Love, Wonder, and the Nonhuman: Recommendations from ASLE Leadership

The third and final entry in our end-of-year series of recommendations turns to connections with the nonhuman: cephalopods, marine mammals, trees, and more. These recommendations highlight four projects that cultivate and reinforce positive, joyful, and wonder-filled human relationships with other species.

Stacy Alaimo, Immediate Past Co-President

Leave your critical/analytical toolbox behind, where it will remain dry, and give yourself the extraordinary aesthetic pleasure of free diving through a shimmering South African kelp forest with Craig Foster in My Octopus Teacher (2020, dir. Pippa Erlich and James Reed). After a wearying, constricted, and isolating year, this tale of reenchantment and reinvigoration may be just what you need. Even the most skeptical, critical, and cynical among us could find ourselves falling for the beautiful, clever, and inquisitive octopus. We’ve been taught that such love is not proper past childhood – it certainly has no place in mature, scholarly discourse. No matter, you are in the privacy of your own home – free to immerse yourself in this intimate cinematic splendor with joyful abandon! When the credits roll, other creatures, close to home, may catch your attention, with more ordinary but no less vibrant seductions, revealing the exuberant, sustaining relations at the heart of expansive environmental visions. Who better to teach Donna Haraway’s ethic of “significant otherness in relation,” than a curious cephalopod?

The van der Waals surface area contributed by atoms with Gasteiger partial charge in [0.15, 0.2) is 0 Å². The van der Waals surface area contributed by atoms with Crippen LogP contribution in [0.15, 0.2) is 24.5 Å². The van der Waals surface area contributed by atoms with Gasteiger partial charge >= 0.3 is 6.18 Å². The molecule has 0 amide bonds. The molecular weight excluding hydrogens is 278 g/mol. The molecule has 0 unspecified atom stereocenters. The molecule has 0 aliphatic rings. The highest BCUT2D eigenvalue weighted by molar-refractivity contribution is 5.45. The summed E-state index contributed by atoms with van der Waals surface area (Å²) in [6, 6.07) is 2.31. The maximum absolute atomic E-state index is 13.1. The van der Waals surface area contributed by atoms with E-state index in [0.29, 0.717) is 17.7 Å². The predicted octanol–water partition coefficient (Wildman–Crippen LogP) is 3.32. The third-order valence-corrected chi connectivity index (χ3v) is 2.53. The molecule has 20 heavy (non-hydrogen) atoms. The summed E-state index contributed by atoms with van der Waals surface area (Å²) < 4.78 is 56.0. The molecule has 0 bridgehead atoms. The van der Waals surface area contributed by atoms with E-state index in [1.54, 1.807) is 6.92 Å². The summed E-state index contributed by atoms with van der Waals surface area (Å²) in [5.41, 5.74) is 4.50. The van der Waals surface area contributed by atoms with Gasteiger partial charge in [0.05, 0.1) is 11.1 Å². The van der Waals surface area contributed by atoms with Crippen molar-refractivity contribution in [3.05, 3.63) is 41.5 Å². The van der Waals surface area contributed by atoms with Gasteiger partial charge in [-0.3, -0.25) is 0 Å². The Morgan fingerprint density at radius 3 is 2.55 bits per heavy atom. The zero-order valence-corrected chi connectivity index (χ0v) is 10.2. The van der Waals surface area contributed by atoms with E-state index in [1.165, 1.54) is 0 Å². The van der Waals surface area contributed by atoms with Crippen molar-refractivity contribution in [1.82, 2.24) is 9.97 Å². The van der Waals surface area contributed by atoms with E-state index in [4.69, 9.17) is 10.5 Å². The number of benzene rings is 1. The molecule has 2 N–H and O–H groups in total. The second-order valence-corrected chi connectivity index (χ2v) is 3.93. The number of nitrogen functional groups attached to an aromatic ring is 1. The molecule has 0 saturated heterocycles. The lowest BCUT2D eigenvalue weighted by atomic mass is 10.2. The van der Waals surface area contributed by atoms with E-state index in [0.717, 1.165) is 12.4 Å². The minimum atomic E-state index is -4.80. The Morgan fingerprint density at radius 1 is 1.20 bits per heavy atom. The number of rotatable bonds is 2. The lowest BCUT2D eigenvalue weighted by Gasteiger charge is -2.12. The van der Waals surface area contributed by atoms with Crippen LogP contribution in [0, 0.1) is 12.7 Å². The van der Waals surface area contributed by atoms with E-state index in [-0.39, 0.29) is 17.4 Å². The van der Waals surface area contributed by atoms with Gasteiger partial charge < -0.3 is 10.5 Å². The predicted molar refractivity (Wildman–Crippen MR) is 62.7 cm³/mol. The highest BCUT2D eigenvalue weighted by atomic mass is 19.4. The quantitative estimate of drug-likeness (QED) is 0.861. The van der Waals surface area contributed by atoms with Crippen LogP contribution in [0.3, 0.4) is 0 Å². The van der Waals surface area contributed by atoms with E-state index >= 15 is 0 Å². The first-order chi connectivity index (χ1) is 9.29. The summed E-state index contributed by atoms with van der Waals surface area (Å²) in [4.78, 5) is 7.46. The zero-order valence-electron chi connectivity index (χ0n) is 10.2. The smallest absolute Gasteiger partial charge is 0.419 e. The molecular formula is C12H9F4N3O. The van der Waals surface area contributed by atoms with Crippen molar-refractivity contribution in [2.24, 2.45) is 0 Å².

Christy Tidwell, Digital Strategies Coordinator

Alexis Pauline Gumbs’ Undrowned: Black Feminist Lessons from Marine Mammals (2020) is an act of love – for marine mammals, for Black people, for queer people, for women, for the world. It is also an act of love for the reader. She says in the introduction, “this book is for you!” It is for activists and dreamers, and for “you, the ones who can’t keep from crying when you read the daily news. And you, the ones who feel cut off from nature. And you, the people who prioritize nature in your lives. And us, the people who are anxious about climate crisis.” Each chapter – organized around instructions like “listen,” “be present,” “respect your hair,” “end capitalism,” “rest” – includes philosophical questions, information about marine mammals, and reflections on what we can learn from these animals. Gumbs asks us to think (“How can we listen across species, across extinction, across harm?”) and learn (“One of the top ten truths I love about walruses? Their deciphering faces. Their whiskers, or vibrissae, are a highly evolved adaptation that they can use to distinguish between tiny items in the sea floor sediment”). Mostly, though, she asks us to love, and she offers love. This love is often clearly directed toward marine mammals themselves (“I love the wild technology of your face”), but sometimes the “you” being addressed is less clear. Is it the walrus, whale, seal? Or is it me?